This section is a chance for young experimental filmmakers to splash onto the cinema scene and make the most of restriction-free entry requirements. The “echoes of the global crisis have finally reached the movies,” organisers say, and these reverberations can be felt in these films:
This film takes place at Paris’ Orly airport, a place where people come and go between events in their lives. Director Angela Schanelec observes four couples in transit with an underlying sense of longing and detachment.
In this documentary German director Gemma Bak herself – as well as her psychosis – is the issue at hand as she explores her mental health through discussions with friends and family.
For cinema fans who want to bone up on their film trivia facts or see that influential film they’ve been meaning to look up, the Retrospective is their chance. This year in honour of the Berlinale’s 60th birthday viewers can see films from festivals past.
”The Deer Hunter”
The Soviet delegation, including two members of the Berlinale jury famously walked out on this Vietnam War film starring Robert De Niro which showed at the 1979 festival. See for yourself why they and other communist countries found its portrayal of the Vietnamese so offensive.
”The Marriage of Maria Braun”
Legendary director Rainer Werner Fassbinder’s 1978 drama about the difficult life of a woman during and after the Second World War is a film that every German film buff should see.
Twenty-five films from 15 countries are competing for the Golden and Silver Bear short film awards in one of the festival’s more experimental sections. You can view them in clusters at several different showings where the films focus on topics ranging from feminism to bank robberies. Though it’s running out of competition, the animated short “The Song of the Red Forest,” about two musical beings who sing about their world is a must see.
Find something for your precocious wee ones and tweens in this section, which is split into “Generation Kplus” for the 13 and under crowd, and “Generation 14plus” for the more grown-up children. There are some 28 films competing for a Crystal Bear in both sections, with another 10 showing outside the competition. Many of the films, set in exotic far-off places, will appeal to budding geographers. But if you don’t think your rugrats can sit still through English subtitles, opt for the section’s few original English films. Our picks:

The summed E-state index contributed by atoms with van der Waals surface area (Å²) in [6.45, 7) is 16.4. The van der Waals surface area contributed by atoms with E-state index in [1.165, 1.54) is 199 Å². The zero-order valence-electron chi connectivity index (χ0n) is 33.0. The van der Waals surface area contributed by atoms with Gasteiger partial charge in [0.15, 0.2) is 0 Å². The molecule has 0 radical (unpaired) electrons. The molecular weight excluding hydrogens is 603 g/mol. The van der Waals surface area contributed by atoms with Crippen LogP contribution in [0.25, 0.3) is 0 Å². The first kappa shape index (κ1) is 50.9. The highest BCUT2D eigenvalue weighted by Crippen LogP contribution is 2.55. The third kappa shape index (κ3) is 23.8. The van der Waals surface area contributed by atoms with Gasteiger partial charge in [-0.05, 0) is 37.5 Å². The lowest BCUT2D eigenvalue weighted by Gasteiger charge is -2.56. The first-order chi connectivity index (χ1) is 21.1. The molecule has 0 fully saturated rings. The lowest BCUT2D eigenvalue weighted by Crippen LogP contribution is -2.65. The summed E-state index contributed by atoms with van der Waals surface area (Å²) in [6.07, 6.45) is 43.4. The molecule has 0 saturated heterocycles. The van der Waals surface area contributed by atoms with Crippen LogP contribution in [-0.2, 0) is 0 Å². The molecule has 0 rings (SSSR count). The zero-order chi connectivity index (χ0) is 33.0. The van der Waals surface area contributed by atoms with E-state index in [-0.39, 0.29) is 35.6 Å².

”This Way of Life”
Set in New Zealand, this film recommended for children 12 and older follows a young Maori boy and his father on a journey where they catch wild horses, eat boar meat grilled over a campfire, frolic in rivers and live by their own rules.
This outlandish film recommended for children older than 14 centres on a teenager who lives in a geodatic dome and writes imaginative science fiction stories. When he takes his best manuscript to a writing workshop extraordinary things happen.
The fourth annual instalment of Culinary Cinema invites guests to employ all five senses as they revel in the consumption of delectable cuisine, refreshing beverages and some circumspect cinematic discussion.
”The Botany of Desire”
Eat bison steak and organic hemp salad prepared by a Michelin-star chef while you learn about the relationship between humans and plants. Apples, tulips, marijuana and potatoes to be precise.
Microwave some popcorn, put on your slippers and catch the highly-anticipated Berlinale Awards Ceremony from your couch on TV. The elaborate gala event at the Berlinale Palast will present the festival’s most important prizes, the Gold and Silver Bears. Tune in on February 20 to German channel 3sat starting at 6:55 pm.